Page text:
Some of the boats were confiscated when the drug runners were caught. Seeing some film on the methods the enforcement agency used were out right scarey. A marksman in a helicopter would shoot out the out board engines to slow the vessel down. The pursueing boat would then catch up with the speed boat and unload the crew and cargo. It would then unload the oil and fuel. Once the boat was unloaded, the boat was sunk. Seems it costs too much money to bring it back to port. That is was one of the officials told a men's group. If a slow moving vessel was boarded, the boat was searched for drugs. Known drug runners were excorted back to port and a drug sniffing dog would be let loose. Where ever the dog pointed was then dissassembled. The boats were left in that condition and put up for action. Generally, the boats were trashed.
John

jzk 15-07-2008 04:53

National Liquidators has a Islander 54 that is in poor shape, but I think would be a nice boat after a refit. I bet they would let you tow it away for 10k or less. Maybe put 30-40 into it and have a pretty sharp ride. Delusional thinking? Perhaps. But also a legitimate route to a 54 foot vessel that some may not be able to afford any other way.

Therapy 15-07-2008 13:25

Quote:

Originally Posted by GordMay (Post 182861)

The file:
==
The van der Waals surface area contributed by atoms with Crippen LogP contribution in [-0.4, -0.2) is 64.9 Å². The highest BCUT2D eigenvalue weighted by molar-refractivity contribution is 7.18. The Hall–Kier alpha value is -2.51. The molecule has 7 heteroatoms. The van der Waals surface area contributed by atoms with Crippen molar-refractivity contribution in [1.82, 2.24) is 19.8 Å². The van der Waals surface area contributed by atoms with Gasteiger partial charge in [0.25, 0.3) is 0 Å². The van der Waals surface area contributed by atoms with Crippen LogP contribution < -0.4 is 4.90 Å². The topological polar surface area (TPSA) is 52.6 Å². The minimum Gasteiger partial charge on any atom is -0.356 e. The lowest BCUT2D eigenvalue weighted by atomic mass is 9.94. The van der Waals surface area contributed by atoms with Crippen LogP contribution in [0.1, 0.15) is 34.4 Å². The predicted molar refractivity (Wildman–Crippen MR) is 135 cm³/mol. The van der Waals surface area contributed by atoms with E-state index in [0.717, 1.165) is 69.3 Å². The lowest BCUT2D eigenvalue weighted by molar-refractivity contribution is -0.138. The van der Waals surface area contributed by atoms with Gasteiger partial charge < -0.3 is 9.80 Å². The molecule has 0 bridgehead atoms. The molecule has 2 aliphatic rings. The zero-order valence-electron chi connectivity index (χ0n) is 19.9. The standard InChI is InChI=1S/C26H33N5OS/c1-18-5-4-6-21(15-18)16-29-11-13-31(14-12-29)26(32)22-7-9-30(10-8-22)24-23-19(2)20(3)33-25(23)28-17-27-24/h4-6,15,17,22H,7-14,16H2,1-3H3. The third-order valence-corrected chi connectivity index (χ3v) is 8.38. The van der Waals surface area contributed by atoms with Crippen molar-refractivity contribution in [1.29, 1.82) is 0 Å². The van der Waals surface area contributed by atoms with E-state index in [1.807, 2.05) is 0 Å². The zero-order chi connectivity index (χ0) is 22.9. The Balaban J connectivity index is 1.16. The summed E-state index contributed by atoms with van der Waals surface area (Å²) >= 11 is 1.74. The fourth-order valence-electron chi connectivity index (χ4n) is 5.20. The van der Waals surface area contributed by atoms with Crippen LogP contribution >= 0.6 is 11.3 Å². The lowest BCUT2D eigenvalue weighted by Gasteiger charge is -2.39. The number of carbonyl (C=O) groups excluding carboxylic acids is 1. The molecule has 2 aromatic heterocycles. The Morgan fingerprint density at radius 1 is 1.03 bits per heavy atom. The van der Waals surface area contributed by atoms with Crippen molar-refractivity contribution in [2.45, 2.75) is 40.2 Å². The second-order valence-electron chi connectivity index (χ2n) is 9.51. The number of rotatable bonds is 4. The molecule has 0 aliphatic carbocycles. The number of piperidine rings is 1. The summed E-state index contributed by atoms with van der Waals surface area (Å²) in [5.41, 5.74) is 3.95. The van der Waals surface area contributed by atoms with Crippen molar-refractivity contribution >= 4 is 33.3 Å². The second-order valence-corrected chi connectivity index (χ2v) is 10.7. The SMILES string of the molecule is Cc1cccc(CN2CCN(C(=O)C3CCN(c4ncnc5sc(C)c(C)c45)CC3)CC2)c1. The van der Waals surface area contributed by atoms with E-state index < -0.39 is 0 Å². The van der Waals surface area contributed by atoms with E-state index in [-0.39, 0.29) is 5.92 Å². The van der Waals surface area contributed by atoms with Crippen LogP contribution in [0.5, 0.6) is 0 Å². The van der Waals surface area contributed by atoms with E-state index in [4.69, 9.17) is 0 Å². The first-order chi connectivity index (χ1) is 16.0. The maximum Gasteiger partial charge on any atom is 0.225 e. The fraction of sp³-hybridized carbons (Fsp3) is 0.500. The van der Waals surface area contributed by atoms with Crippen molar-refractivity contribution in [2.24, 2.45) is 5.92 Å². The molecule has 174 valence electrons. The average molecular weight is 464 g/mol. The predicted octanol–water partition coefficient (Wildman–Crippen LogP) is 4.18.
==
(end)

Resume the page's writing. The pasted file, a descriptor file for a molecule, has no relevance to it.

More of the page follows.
As far as I can tell their minimum bids are too high.

Chief Engineer 16-07-2008 21:29

Most of these boats are being bought by Europeans with deep pockets.

You aren't going to get any bargains like the old ads for:

Jeeps: $100.00 that you saw in all the Mechanix Illustrated, Popular Mechanics Mags

jzk 17-07-2008 05:07

Quote:

Originally Posted by Therapy (Post 183070)
As far as I can tell their minimum bids are too high.

They are negotiable. Very much so. This is no more than a "listing price."

Pblais 17-07-2008 05:46

Quote:

They are negotiable. Very much so. This is no more than a "listing price."
The auctions run Monday to Monday. If they don't get the minimum bid they may reset the price the next week or stand on the minimum for another week. They don't accept low ball bids because the auctions only run for one week. They don't negotiate so you just have to wait until the owner hurts enough. The owner sets the low end bid not the auction house.

They don't care what things sell for. You bid and you take delivery in 24 hours or forfeit the deposit or accrue storage charges. There is nothing to negotiate what so ever. You look at the boat before you bid.

They are an auction not a brokerage. They only close deals they do not make them.

oldsalt_1942 17-07-2008 05:55

National Liquidators does NOT hold real auctions as most people know them. The majority of the boats they have are bank reposessions and the banks set the prices that will result in a winning "bid". Naturally they want to get the most they can. Week after week the "bids" are ALL rejected. That's not to say that you can't occasionally get a bargain, but it's about as likely as getting an honest response from a politician.

Now, how do I know the above to be true? I spent several years doing service work for National Liquidators and know how their system works. Don't get me wrong, these are NOT dishonest people at all, it's just that the system is rigged against you getting a real bargain on most of their inventory.